PApplet will have the functions setup()and settings(). The scaffold already has some of it filled out, so you should be focusing on creating the necessary objects.

The Game should be initialised as soon as possible, ideally when the App() constructor is called. The JSON file needs to be parsed before loading map.txt, as it contains all the game settings ie. number of lives, entity speed.

Explanation of the code. Upon running, the constructor App() will be called, creating an instance of the Game. Then, setup() is automatically called, setting the frameRate to 60fps. The JSON file containing the settings eg. lives, length of scatter mode, is parsed and the game is loaded from map.txt, which contains the information as to how the map is laid out.

Create the main game loop, draw().

From the PApplet documentation, you will see that this function is called once each frame — in this case, 60 times a second.

In this loop, you will need to draw the entities to the screen and have tick() functions for each entity, checking for collisions between pacman, ghosts and walls. You will need to add a check for win conditions later down the track eg. if ( == 0) { // do something } .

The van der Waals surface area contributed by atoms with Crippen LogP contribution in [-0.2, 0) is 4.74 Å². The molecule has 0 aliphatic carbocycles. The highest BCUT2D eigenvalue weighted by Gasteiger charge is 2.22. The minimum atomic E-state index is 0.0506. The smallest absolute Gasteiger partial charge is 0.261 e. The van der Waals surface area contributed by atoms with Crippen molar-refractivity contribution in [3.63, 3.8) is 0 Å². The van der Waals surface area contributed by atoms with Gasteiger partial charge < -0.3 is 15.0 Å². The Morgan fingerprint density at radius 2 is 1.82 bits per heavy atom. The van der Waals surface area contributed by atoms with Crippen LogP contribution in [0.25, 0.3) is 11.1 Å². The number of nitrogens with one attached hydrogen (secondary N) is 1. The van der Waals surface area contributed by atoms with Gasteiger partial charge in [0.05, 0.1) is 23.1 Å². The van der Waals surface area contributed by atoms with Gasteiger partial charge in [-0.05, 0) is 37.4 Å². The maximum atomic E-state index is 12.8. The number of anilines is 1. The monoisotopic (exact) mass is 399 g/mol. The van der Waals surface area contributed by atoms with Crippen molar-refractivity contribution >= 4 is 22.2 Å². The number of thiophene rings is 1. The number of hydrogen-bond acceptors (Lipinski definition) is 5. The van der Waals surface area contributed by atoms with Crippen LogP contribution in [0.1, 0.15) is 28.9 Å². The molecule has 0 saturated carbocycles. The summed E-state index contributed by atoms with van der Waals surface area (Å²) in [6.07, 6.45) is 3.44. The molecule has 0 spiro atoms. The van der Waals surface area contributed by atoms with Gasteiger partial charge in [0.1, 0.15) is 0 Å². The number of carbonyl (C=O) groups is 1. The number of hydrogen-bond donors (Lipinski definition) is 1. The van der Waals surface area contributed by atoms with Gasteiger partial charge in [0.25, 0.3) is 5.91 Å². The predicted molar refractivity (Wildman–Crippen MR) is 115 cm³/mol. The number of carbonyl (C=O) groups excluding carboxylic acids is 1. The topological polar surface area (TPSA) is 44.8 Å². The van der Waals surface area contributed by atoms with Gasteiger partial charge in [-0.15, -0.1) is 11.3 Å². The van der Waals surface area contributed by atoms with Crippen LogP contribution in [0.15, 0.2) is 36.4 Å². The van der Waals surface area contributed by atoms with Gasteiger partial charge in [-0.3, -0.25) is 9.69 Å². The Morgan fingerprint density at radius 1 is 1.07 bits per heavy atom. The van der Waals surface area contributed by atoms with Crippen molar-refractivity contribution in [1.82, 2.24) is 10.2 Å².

For draw(), I recommend having a look at the javadocs, especially at app.loadImage(spriteFilepath) which returns a PImage object and app.image(PImage, x, y) which renders the PImage to the screen at the specified position.

Note that according to the project specifications, pacman should alternate between an open and close mouthed sprite.

Explanation of the code. background(0,0,0); is responsible for refreshing the screen by drawing a black screen over the previous frames. draw() uses functions from PApplet and PImage

The tick() function will be covered in more depth in a later article but briefly, it is responsible for the following actions

  1. Check if the entity is still alive
  2. (Ghost) Check the current state of the game, eg. scatter or chase
  3. (Ghost) Choose a target location depending on the current state